SUNY Chancellor Touts New York Alignment Model For Everyone ElseEvoLLLution NewsWire
She pointed out that across the country, the cost of receiving higher education is exploding. California’s public colleges and universities experiences a 21 percent increase in tuition last year—affecting 10 percent of American students—while Pennsylvania is considering privatizing the state’s public universities.
Her solution is to move beyond the standard cries for higher tuitions or more state spending. She says schools need to simply cut costs and increase in-house efficiencies if they want to provide affordable higher education.
“When you have a large public university system – SUNY has a 64-campus umbrella – opportunities can be identified to cut costs and increase efficiency, and those savings can be redirected to expanding access and enhancing services that directly benefit students,” she wrote.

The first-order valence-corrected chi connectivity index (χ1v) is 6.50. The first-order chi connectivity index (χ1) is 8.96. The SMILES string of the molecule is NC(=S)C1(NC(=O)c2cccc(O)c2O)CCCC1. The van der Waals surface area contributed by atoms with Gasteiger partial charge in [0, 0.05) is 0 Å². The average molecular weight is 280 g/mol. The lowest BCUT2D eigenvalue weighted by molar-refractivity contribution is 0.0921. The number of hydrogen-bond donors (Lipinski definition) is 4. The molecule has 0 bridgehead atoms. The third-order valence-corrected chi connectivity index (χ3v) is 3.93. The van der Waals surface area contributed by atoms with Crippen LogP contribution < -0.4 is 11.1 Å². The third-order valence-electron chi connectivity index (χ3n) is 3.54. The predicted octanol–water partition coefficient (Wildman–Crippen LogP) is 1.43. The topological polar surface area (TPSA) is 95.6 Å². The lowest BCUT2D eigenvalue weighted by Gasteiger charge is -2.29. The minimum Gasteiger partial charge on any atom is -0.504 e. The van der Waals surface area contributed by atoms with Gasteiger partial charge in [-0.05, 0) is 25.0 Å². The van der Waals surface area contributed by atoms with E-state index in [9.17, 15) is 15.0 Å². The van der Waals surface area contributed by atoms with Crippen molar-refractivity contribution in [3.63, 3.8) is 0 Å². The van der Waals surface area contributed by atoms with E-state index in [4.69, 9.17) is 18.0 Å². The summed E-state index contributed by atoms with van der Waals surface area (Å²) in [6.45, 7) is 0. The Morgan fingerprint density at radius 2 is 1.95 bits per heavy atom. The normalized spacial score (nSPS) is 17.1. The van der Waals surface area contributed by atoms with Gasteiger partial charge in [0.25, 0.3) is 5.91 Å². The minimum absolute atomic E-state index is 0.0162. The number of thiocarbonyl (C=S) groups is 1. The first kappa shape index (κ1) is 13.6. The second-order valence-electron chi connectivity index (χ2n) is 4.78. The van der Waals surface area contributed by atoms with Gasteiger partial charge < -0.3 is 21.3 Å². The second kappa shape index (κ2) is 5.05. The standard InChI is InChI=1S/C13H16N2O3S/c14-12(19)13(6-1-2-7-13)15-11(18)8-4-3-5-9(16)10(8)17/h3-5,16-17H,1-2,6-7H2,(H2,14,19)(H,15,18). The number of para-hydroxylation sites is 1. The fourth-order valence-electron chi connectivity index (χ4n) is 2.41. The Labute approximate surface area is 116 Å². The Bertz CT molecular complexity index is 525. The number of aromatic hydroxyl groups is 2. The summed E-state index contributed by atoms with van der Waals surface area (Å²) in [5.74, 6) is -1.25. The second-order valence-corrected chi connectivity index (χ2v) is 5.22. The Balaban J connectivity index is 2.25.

She suggests specific examples of consolidating information technology and human resources services, then using the extra funds saved on faculty hiring, expanding course offerings and improving other student services. Zimpher added that SUNY was committed to shifting at least five percent of its administrative spending to student services over the next three years.
While she admits that this will be coupled with a model tuition increase and that there is a need for the state to commit to (at minimum) maintaining its current funding model, the alignment model practiced at SUNY is a way to make the money already within a university work better.